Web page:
I think last night I made the statement that we could get a reduction of rates without an increase in the volume of credit. I am not quite sure whether that is so or not. But I said I would make a suggestion to the Minister as to the line upon which an examination might be made that would help us to deal with our present situation and, at the same time, begin a very definite reduction of our bank rates here, which I think is absolutely necessary. Let us look at the way in which money rates have gone during recent years. I am quoting from The Economist of January 11th, 1941. I have not any later figures. If we take the bank rate in Great Britain, in 1929 it was £5 10s. 0d.; in 1930, £3 8s. 5d.; and in 1933, £2 0s. 0d. It was £2 0s. 0d. from 1933 until 1939, when it was £2 5s. 3d. In 1940, it went back to £2 0s. 0d. So that the comparison was as between £5 10s. 0d. in 1929 and £2 0s. 0d. in 1940.
If we take short loans, in 1929 the rate was £4 12s. 3d.; in 1930, £2 9s. 6d.; in 1931, £3 0s. 10d.; in 1932, £1 15s. 7d.; in 1933, 15/5. Then for 1939 it was £1 2s. 2d. and for 1940, £1 2s. 3d. The London deposit rate in 1929 was £3 10s. 0d.; in 1930, £1 8s. 5d.; in 1931, £2 1s. 0d.; in 1932, £1 5s. 2d.; and in 1933, 10/-. It was 10/- all along up to 1940, with the exception of 1939, when it was 13/7½. So that since 1933, the deposit rate in Great Britain was 10/-; here it is £1 0s. 0d.
I do not think that, in our present circumstances, we can continue to bear the effect on the general bank rate throughout the country of a bank deposit rate of £1, nor do I think that we can continue to bear rates that are necessarily influenced by the banks having to pay 2½ per cent. for their consolidated loan. I think those are two things which form part of the foundations upon which the unnecessarily high bank rate of this country is built, and I think that both of those things will have to be tackled. The Minister thinks that he cannot go to the ordinary people, and get money at less than 3¼ per cent. If he cannot get money at less than 3¼ per cent. from the ordinary people, then the Minister has to go to some other branch of the financial machinery of the country, get money at a lower rate, and bring about a condition of affairs in which the people, if they have no industrial or commercial investments to put their money in, will be prepared to lend it to the Government of this country at the same rates as those at which the people in Great Britain in present circumstances are lending their money and will be lending their money for a long time to the British Government.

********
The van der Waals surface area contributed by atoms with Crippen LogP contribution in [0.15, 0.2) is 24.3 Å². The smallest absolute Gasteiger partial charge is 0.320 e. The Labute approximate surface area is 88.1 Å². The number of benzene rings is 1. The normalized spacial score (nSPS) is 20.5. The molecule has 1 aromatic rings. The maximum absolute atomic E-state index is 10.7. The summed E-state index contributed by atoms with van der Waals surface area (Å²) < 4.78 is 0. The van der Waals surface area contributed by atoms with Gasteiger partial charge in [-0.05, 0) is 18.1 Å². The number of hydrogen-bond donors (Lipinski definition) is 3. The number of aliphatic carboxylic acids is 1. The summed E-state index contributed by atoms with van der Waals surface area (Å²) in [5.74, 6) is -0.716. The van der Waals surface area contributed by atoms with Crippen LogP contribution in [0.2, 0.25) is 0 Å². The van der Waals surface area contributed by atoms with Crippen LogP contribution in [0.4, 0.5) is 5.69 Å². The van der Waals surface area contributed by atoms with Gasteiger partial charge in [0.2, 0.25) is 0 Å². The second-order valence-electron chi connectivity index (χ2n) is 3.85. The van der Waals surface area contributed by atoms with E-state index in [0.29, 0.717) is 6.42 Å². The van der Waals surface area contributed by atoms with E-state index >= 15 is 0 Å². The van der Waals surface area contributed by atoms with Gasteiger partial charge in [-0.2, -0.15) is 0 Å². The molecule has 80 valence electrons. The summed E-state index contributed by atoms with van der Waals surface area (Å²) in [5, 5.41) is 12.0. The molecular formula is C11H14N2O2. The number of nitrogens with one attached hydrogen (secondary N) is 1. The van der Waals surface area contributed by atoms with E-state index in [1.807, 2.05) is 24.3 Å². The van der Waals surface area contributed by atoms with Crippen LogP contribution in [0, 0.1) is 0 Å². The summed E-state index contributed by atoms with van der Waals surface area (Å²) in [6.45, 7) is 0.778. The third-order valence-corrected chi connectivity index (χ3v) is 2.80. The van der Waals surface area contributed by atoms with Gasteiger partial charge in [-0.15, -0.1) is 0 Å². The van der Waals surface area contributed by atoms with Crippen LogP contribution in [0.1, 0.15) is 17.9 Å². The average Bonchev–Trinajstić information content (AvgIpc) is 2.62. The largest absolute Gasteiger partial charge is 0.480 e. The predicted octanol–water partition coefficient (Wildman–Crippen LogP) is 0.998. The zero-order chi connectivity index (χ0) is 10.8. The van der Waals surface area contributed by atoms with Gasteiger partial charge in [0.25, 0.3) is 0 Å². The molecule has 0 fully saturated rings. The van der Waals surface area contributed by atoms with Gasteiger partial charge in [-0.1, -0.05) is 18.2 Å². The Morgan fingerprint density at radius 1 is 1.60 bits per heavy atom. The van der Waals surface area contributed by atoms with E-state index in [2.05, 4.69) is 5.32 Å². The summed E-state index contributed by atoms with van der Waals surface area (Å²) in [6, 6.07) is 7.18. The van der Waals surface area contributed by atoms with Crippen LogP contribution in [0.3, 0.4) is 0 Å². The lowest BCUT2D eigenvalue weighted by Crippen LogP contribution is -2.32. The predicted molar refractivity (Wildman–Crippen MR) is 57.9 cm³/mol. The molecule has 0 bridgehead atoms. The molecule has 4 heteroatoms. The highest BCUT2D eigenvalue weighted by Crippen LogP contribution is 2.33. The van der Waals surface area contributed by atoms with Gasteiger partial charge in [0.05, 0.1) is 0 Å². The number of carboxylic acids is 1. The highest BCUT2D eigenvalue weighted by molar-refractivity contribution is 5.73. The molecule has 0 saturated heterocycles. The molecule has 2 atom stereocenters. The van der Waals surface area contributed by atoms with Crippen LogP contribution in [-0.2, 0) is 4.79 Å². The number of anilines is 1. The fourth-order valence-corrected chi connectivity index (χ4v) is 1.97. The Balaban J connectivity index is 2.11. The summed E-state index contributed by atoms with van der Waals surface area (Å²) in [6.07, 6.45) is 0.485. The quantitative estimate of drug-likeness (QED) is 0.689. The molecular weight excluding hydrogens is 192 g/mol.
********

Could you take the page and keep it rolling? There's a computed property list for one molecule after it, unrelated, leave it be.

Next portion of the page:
The Taoiseach indicated, in referring to rates, that he was not talking about the present war situation. I think that we have to talk about the present war situation. We cannot escape the effects of it at the present time, nor can we escape the effects of it in the future. The Minister for Supplies indicated to-day that a very considerable amount of unemployment was being caused by the shortage of petrol. It is only one of the many ways in which unemployment is being caused. As sure as unemployment is being caused through lack of supplies of one kind or another, as sure as the income of our people is drying up in that particular way, the Government must step in, and must increase in some way or another the income of our people if our people are going to live in any kind of health or in any kind of morale through the present situation. The Government will have to go in for further expenditure if our commercial and industrial life is to be prepared for the future. We cannot escape the necessity for borrowing money; we cannot escape the necessity for increased expenditure by the Government, and we cannot afford to have that expenditure carried out at 3¼ per cent. Therefore, I suggest that the Government have to go to the banks, whether through the Currency Commission, or whether through the Banks Standing Committee, or whether through the new bank when set up, and that they have to make some definite arrangement with the banks which will effect a change in what I consider to be the thing which is fundamentally wrong, that is the rate of interest being paid for the huge amount of money that is simply lying on deposit in the banks. That has to be effected, for one thing. I do not know whether it was through banking machinery or whether it was through Government policy of any kind that the rate in Great Britain was so substantially brought down, and is being kept down to the level of say, 10/- per cent., London deposit rate for, you might say, the last nine years, and, on short-term loans for a period of seven or eight years, to about 15/-, and now to £1 2s. 2d. Somebody with influence here will have to shoulder the responsibility for bringing about a similar situation in this country.